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  • Day17

    Kori camp, Kalahari

    May 23, 2017 in Botswana ⋅ ⛅ 66 °F

    We do not want to sound repetitive, but another longer than expected drive from Khama to our first camp in the Kalahari. Partly our fault since we didn't follow an important rule when driving in most parts of Africa; fill up at every gas station! If you have only driven 10 miles since filling up and you see an open gas station, with gas, top up! Going into the Kalahari you have to be prepared for any situation since there are no services in the park and on a busy day you may only see one or two other travelers. So let's describe some of what we drive with. Our 4x4 has a 110 liter long range fuel tank. We also carry 40 extra liters in 2 cans on the roof. There's no water here so we have 40 liters of water in 2 cans, another 40 liters in an internal tank inside the 4x4 and a few 5 liter bottles. 2 spare tires, repair equipment for flats, hi-lift jack and a compressor to inflate repaired tires. Sand tracks if we get stuck in deep sand and a winch on front of the 4x4 so we can pull ourselves out if really stuck. A lot of stuff to carry, not including food and camping stuff, and hopefully we do not have to use this self-rescue equipment.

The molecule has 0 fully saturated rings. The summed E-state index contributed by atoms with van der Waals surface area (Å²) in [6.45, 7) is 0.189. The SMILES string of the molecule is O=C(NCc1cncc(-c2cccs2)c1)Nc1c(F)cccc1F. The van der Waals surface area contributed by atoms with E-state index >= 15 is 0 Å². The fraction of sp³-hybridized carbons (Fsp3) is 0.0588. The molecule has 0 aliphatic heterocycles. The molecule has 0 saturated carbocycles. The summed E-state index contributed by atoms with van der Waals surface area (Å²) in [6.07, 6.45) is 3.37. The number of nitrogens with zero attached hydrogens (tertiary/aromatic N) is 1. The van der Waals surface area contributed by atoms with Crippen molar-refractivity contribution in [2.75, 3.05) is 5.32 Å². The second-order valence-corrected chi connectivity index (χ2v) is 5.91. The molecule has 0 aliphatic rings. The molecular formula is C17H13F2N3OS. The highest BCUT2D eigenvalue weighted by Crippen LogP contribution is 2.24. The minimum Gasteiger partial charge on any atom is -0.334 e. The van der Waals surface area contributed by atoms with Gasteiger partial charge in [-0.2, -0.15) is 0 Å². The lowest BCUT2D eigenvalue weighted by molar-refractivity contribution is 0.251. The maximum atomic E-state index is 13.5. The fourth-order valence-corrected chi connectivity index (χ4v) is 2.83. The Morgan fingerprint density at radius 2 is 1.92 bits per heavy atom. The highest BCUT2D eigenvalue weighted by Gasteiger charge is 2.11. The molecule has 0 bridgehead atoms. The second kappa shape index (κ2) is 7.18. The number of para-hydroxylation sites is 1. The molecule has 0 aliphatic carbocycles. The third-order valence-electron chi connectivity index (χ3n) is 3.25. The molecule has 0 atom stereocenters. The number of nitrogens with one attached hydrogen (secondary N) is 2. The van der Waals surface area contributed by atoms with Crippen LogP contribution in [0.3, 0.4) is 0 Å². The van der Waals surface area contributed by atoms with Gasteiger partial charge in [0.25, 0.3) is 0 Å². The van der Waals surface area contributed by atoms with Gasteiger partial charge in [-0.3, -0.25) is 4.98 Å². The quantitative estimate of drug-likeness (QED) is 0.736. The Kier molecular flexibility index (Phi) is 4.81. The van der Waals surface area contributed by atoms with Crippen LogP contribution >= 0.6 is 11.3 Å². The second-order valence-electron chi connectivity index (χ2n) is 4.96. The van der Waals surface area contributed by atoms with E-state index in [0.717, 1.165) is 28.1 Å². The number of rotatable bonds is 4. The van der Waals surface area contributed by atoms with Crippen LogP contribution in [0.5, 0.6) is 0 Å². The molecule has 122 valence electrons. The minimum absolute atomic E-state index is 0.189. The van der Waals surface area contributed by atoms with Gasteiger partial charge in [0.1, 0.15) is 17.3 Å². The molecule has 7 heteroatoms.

Back to why it was a longer than planned drive. We had planned to do our last fuel 'top-up' in the last town before turning towards the entrance to the Kalahari. This is not a one-horse town, but a 2 donkey one fuel pump town with a windowless, brick structure called 'Her Majesty's Internet Cafe' called Rakops. We pulled up to the pump and a woman from the shade of her hut gave us the international sign - arms crossed in an X above her head, no gas and don't know when we'll get more. Our only option was to drive back 50 kilometers the way we had come to Mopipi where they hopefully had gas. Our calculations suggested an added hour driving but an extra 100kms worth of gas. We had also been pulled over on the way to Rakops for speeding, but managed to talk our way out of the fine. Going back to Mopipi, however, meant we had to go by the speed trap 2 more times - much more carefully.
    Once we were full of fuel (thankfully), we returned to Rakops and turned off the main road towards the Kalahari park entrance. Once you leave the main road in Botswana, everything is sand-or mud in the rainy season. Since they had an exceptionally wet, wet season, the roads were really impacted and have now turned to either bone rattling corrugation that goes for miles, interspersed with deep holes or deep, soft sand or a combination of all of these. With 50kms to the park gate and another 50kms to our first campsite it was great to finally get in, set up camp and go straight to bed.
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